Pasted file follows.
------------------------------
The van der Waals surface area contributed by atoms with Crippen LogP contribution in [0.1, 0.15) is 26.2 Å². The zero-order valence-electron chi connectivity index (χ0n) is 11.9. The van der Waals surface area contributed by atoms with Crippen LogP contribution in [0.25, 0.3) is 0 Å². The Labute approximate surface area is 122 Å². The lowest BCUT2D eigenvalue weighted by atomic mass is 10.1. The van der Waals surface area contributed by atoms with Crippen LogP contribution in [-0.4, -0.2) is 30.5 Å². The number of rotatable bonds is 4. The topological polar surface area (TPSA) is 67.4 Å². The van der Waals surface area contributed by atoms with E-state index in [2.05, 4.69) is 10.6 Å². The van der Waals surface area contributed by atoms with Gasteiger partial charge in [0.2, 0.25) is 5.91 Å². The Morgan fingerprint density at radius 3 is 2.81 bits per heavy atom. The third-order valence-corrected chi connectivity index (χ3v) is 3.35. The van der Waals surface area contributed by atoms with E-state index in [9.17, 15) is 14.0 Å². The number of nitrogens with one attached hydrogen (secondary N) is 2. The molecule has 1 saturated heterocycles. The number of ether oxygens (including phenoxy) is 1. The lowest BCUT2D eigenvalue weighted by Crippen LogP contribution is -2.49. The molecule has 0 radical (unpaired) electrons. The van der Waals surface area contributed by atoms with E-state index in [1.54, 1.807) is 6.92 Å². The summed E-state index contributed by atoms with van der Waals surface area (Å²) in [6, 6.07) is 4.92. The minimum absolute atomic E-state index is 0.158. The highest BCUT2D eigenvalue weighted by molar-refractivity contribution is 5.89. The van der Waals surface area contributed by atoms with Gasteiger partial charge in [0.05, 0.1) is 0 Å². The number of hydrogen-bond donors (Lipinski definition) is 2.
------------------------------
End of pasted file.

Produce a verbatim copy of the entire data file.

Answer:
The van der Waals surface area contributed by atoms with Crippen LogP contribution in [0.1, 0.15) is 26.2 Å². The zero-order valence-electron chi connectivity index (χ0n) is 11.9. The van der Waals surface area contributed by atoms with Crippen LogP contribution in [0.25, 0.3) is 0 Å². The Labute approximate surface area is 122 Å². The lowest BCUT2D eigenvalue weighted by atomic mass is 10.1. The van der Waals surface area contributed by atoms with Crippen LogP contribution in [-0.4, -0.2) is 30.5 Å². The number of rotatable bonds is 4. The topological polar surface area (TPSA) is 67.4 Å². The van der Waals surface area contributed by atoms with E-state index in [2.05, 4.69) is 10.6 Å². The van der Waals surface area contributed by atoms with Gasteiger partial charge in [0.2, 0.25) is 5.91 Å². The Morgan fingerprint density at radius 3 is 2.81 bits per heavy atom. The third-order valence-corrected chi connectivity index (χ3v) is 3.35. The van der Waals surface area contributed by atoms with E-state index in [9.17, 15) is 14.0 Å². The number of nitrogens with one attached hydrogen (secondary N) is 2. The molecule has 1 saturated heterocycles. The number of ether oxygens (including phenoxy) is 1. The lowest BCUT2D eigenvalue weighted by Crippen LogP contribution is -2.49. The molecule has 0 radical (unpaired) electrons. The van der Waals surface area contributed by atoms with E-state index in [1.54, 1.807) is 6.92 Å². The summed E-state index contributed by atoms with van der Waals surface area (Å²) in [6, 6.07) is 4.92. The minimum absolute atomic E-state index is 0.158. The highest BCUT2D eigenvalue weighted by molar-refractivity contribution is 5.89. The van der Waals surface area contributed by atoms with Gasteiger partial charge in [0.05, 0.1) is 0 Å². The number of hydrogen-bond donors (Lipinski definition) is 2.